Hannes Reinecke, SUSE Linux
The DAX functionality provides a mechanism to leverage DAX features from within existing filesystems. It is currently geared primarily for the 'mmap()' call, allowing applications to use the benefits for persistent memory while still having a normal filesystem. However, most filesystems are designed to handle efficient large block I/O, as with this traditional storage works best. Unfortunately, this is precisely what NVDIMM is notoriously bad at; NVDIMM really excels at small, even bit-wise, I/O patterns; in fact, some systems even have a performance penalty for large I/O blocks. Also, tests with standard I/O performance tools like 'fio' do not show any noticeable benefit from using DAX.
xadfs inverts this concept; use mmap() as the default I/O path, and map all other calls onto that. The prime goal here is to use NVDIMMs as efficiently as possible to demonstrate which performance benefits could be expected. With these results we will be gaining a better understanding for which use-cases NV-DIMMs should be employed, and which are better left to traditional storage.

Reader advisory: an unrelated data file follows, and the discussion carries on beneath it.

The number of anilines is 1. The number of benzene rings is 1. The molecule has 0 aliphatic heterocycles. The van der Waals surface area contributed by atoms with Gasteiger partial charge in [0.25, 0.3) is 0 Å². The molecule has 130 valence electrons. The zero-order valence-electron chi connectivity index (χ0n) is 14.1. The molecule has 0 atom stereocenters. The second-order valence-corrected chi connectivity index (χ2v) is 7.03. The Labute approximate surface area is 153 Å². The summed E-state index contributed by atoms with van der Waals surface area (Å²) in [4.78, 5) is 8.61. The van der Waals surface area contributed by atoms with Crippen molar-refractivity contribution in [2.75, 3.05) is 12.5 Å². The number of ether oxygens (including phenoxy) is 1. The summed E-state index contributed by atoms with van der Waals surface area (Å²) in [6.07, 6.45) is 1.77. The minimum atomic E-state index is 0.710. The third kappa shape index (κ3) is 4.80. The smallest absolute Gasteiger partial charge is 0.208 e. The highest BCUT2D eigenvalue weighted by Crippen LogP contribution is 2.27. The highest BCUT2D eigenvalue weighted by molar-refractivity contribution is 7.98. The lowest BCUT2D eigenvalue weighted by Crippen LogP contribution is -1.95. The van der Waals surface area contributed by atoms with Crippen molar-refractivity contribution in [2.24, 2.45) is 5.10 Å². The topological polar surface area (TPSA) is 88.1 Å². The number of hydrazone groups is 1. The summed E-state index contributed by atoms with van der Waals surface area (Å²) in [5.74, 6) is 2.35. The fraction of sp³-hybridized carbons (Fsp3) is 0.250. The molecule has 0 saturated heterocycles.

In this talk I will be presenting a proof-of-concept implementation of xadfs, and providing a performance comparison with traditional filesystems implementing DAX functionality.
Studied Physics with main focus image processing in Heidelberg from 1990 until 1997, followed by a PhD in Edinburgh's Heriot-Watt University in 2000. Worked as sysadmin during the studies, mainly in the Mathematical Institute in Heidelberg. Now working at SUSE Labs as Teamlead for storage and networking. Principal contact point for storage related issues on SLES.
Linux addict since the earliest days (0.95); various patches to get Linux up and running. Main points of interest are storage, (i)SCSI, FC/FCoE, NVMe-over-Fabrics, and multipathing. And S/390, naturally.
I'm active on the Linux SCSI and NVMe mailing list, reviewing patches and dusting out murky corners in the SCSI stack. Plus occasionally maintaining the FCoE stack.